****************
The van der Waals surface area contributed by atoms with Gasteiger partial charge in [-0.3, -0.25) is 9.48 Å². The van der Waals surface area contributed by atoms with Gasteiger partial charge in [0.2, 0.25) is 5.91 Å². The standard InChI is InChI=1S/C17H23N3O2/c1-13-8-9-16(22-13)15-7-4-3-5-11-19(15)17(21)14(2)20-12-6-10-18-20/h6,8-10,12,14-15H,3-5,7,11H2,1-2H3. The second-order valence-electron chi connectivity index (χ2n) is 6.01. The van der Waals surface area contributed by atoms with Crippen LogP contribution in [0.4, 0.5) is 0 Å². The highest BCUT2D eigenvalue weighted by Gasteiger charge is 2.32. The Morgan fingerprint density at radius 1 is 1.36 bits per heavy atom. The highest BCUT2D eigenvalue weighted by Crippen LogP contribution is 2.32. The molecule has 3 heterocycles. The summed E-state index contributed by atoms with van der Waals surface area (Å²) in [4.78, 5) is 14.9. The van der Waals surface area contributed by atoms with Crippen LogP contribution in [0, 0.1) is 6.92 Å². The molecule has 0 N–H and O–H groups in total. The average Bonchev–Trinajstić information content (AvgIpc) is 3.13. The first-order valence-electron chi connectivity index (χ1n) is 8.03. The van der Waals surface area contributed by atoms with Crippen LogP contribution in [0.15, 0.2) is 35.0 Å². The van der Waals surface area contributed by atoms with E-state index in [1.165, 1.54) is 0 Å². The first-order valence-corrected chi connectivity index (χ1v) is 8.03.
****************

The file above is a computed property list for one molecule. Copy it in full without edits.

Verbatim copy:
The van der Waals surface area contributed by atoms with Gasteiger partial charge in [-0.3, -0.25) is 9.48 Å². The van der Waals surface area contributed by atoms with Gasteiger partial charge in [0.2, 0.25) is 5.91 Å². The standard InChI is InChI=1S/C17H23N3O2/c1-13-8-9-16(22-13)15-7-4-3-5-11-19(15)17(21)14(2)20-12-6-10-18-20/h6,8-10,12,14-15H,3-5,7,11H2,1-2H3. The second-order valence-electron chi connectivity index (χ2n) is 6.01. The van der Waals surface area contributed by atoms with Crippen LogP contribution in [0.4, 0.5) is 0 Å². The highest BCUT2D eigenvalue weighted by Gasteiger charge is 2.32. The Morgan fingerprint density at radius 1 is 1.36 bits per heavy atom. The highest BCUT2D eigenvalue weighted by Crippen LogP contribution is 2.32. The molecule has 3 heterocycles. The summed E-state index contributed by atoms with van der Waals surface area (Å²) in [4.78, 5) is 14.9. The van der Waals surface area contributed by atoms with Crippen LogP contribution in [0, 0.1) is 6.92 Å². The molecule has 0 N–H and O–H groups in total. The average Bonchev–Trinajstić information content (AvgIpc) is 3.13. The first-order valence-electron chi connectivity index (χ1n) is 8.03. The van der Waals surface area contributed by atoms with Crippen LogP contribution in [0.15, 0.2) is 35.0 Å². The van der Waals surface area contributed by atoms with E-state index in [1.165, 1.54) is 0 Å². The first-order valence-corrected chi connectivity index (χ1v) is 8.03.